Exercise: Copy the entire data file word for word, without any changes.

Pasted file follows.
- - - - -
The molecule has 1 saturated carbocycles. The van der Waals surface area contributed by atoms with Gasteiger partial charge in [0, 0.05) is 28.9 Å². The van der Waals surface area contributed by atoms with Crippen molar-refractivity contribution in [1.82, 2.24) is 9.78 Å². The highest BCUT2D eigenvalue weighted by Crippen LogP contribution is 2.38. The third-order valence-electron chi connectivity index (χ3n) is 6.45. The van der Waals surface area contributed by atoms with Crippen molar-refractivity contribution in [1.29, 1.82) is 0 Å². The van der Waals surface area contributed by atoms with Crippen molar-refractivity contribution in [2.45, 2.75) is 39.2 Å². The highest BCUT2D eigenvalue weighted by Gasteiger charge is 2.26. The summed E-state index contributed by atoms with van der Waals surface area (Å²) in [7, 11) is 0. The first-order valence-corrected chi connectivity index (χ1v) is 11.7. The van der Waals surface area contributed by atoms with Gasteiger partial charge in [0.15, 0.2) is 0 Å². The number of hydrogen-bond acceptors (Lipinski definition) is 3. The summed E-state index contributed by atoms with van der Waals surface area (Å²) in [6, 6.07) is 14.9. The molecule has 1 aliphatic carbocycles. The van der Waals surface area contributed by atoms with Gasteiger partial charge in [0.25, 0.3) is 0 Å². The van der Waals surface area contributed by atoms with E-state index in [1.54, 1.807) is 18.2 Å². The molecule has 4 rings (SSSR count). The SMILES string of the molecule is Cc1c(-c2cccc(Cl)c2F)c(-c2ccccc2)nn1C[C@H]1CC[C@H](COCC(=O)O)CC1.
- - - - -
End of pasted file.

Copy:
The molecule has 1 saturated carbocycles. The van der Waals surface area contributed by atoms with Gasteiger partial charge in [0, 0.05) is 28.9 Å². The van der Waals surface area contributed by atoms with Crippen molar-refractivity contribution in [1.82, 2.24) is 9.78 Å². The highest BCUT2D eigenvalue weighted by Crippen LogP contribution is 2.38. The third-order valence-electron chi connectivity index (χ3n) is 6.45. The van der Waals surface area contributed by atoms with Crippen molar-refractivity contribution in [1.29, 1.82) is 0 Å². The van der Waals surface area contributed by atoms with Crippen molar-refractivity contribution in [2.45, 2.75) is 39.2 Å². The highest BCUT2D eigenvalue weighted by Gasteiger charge is 2.26. The summed E-state index contributed by atoms with van der Waals surface area (Å²) in [7, 11) is 0. The first-order valence-corrected chi connectivity index (χ1v) is 11.7. The van der Waals surface area contributed by atoms with Gasteiger partial charge in [0.15, 0.2) is 0 Å². The number of hydrogen-bond acceptors (Lipinski definition) is 3. The summed E-state index contributed by atoms with van der Waals surface area (Å²) in [6, 6.07) is 14.9. The molecule has 1 aliphatic carbocycles. The van der Waals surface area contributed by atoms with Gasteiger partial charge in [0.25, 0.3) is 0 Å². The van der Waals surface area contributed by atoms with E-state index in [1.54, 1.807) is 18.2 Å². The molecule has 4 rings (SSSR count). The SMILES string of the molecule is Cc1c(-c2cccc(Cl)c2F)c(-c2ccccc2)nn1C[C@H]1CC[C@H](COCC(=O)O)CC1.